As my sisters and I are working steadily along with Shades of Green and adding products to sell at the farmers market, I was excited to start steeping some batches of Chive Blossom Vinegar.
I wish I could take credit for this, but it’s something I first saw over at Food in Jars last year.
I decided to steep a few batches this year since I use so many types of vinegar in my cooking, for vinaigrettes, and sauces. I’m adding my own personal touch to it and if it tastes as beautiful as it looks I’ll be separating some out and selling a limited amount at the farmers market.
Chives are currently at their peak of blossoming and growing in over abundance at my home and community gardens.
This sweet herb has a gentle smell of onion and their Spring blossoms of purple hues liven up the garden beds.
If you haven’t added chives to your garden, I would highly encourage you to do so. They’re a hardy perennial and bring such joy after a cold and snowy winter.
How to Make Chive Blossom Vinegar With a Splash of Lemon
Making chive blossom vinegar is incredibly easy to make and it’s purple colored petals should tint the vinegar along the way.
I would have used white wine vinegar but for the amount that I’m making and at it’s price, I decided to use a regular distilled white vinegar. In order to add my own touch and a bit more to the regular white vinegar, I decided to add garlic for spice and lemon to add a bit of brightness.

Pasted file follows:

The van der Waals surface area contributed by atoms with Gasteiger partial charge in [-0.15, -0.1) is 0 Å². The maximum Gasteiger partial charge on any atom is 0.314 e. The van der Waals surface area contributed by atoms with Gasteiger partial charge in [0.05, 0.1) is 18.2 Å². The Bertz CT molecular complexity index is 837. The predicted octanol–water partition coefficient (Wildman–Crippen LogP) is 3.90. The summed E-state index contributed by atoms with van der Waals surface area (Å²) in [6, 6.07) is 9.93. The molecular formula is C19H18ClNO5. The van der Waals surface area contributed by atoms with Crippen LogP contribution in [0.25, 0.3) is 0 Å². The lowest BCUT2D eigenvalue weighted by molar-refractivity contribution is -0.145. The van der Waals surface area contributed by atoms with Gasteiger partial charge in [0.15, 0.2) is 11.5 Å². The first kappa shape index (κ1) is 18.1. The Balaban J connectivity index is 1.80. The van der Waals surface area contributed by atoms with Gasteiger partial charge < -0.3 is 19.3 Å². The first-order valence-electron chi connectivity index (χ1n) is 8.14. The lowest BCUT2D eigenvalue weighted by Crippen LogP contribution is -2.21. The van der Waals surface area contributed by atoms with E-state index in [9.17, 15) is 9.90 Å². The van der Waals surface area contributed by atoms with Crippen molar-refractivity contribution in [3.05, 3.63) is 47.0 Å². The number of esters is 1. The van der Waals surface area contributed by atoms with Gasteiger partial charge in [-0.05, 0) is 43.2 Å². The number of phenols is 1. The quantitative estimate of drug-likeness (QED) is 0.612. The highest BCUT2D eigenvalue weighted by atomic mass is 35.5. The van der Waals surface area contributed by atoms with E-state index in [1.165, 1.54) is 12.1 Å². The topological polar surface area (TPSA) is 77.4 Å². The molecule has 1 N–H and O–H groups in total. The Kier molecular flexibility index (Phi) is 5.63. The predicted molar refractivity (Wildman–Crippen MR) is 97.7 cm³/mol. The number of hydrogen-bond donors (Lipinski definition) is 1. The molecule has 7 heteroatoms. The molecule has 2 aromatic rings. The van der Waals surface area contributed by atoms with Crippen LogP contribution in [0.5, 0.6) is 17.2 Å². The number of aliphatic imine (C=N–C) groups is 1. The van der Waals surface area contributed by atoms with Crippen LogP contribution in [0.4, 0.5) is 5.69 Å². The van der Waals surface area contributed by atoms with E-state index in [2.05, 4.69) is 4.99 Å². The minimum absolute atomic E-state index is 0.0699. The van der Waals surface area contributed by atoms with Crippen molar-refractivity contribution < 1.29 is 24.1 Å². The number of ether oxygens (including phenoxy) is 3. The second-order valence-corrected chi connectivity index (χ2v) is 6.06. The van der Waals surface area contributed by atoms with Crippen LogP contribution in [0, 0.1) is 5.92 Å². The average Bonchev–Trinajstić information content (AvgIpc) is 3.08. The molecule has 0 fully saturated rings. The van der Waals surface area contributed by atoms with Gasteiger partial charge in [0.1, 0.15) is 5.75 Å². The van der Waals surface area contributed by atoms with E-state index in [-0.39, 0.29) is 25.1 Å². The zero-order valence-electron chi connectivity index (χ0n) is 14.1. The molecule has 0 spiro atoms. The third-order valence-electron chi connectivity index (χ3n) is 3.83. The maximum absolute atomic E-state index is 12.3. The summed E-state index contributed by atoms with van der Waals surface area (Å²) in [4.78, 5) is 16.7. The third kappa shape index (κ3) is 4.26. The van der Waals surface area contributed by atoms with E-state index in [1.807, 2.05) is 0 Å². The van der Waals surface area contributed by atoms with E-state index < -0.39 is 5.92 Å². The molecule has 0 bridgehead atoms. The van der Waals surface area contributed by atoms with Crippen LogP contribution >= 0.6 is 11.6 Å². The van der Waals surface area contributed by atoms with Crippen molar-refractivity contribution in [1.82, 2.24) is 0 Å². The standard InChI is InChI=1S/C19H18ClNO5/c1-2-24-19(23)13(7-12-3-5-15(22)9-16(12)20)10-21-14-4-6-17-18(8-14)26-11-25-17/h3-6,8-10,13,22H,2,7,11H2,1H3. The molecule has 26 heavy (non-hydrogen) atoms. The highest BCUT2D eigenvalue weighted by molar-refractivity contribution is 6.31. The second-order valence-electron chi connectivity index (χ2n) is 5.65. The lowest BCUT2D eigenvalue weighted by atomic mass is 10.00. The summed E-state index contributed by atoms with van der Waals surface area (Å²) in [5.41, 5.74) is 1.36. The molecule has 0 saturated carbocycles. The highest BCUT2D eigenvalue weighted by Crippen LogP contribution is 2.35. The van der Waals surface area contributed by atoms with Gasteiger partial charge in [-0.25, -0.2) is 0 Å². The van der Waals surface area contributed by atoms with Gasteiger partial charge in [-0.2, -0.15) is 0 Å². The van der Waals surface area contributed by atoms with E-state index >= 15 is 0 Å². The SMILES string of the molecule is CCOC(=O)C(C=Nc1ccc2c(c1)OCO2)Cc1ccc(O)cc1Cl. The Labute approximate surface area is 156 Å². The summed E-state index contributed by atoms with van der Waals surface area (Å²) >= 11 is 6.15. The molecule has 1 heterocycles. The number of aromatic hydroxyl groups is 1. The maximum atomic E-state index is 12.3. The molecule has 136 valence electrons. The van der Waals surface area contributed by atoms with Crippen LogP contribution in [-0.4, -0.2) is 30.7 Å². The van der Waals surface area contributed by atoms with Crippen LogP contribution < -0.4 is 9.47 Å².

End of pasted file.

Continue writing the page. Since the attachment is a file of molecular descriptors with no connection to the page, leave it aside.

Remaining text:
I’m currently steeping a couple batches, one with garlic and the other without, to see how the flavors meld and balance each other out. It should take a couple weeks to steep.
- chive blossoms (enough to fill 1/2 to 3/4 of a mason jar)
- organic lemon peel
- 1-2 cloves garlic
- white wine vinegar or distilled white vinegar
Pick chive blossoms as soon as they are opened. Rinse them well in water to get rid of any debris and bugs that may be trapped inside.
Dry well and fill a mason jar 1/2 to 3/4 of the way with the blossoms. I filled a half gallon mason jar and added 3/4 of a lemon peel and 2 garlic cloves to the mason jar. Adjust to whatever size mason jar you are using.
Fill with the vinegar and allow to steep for 1-2 weeks in a cool, dark place. I have mine sitting in my basement.
Once the vinegar has steeped, strain and bottle into any jars you’d like.
I really think these would make great gifts.
So, would you buy something like this if you saw it at the farmers market? Let me know in the comments below your thoughts and if you have any other ideas to make use of chive blossoms. I have taken note that you can make chive blossom jelly, but not quite sure how well that would go over. If you’ve made that before, let me know as well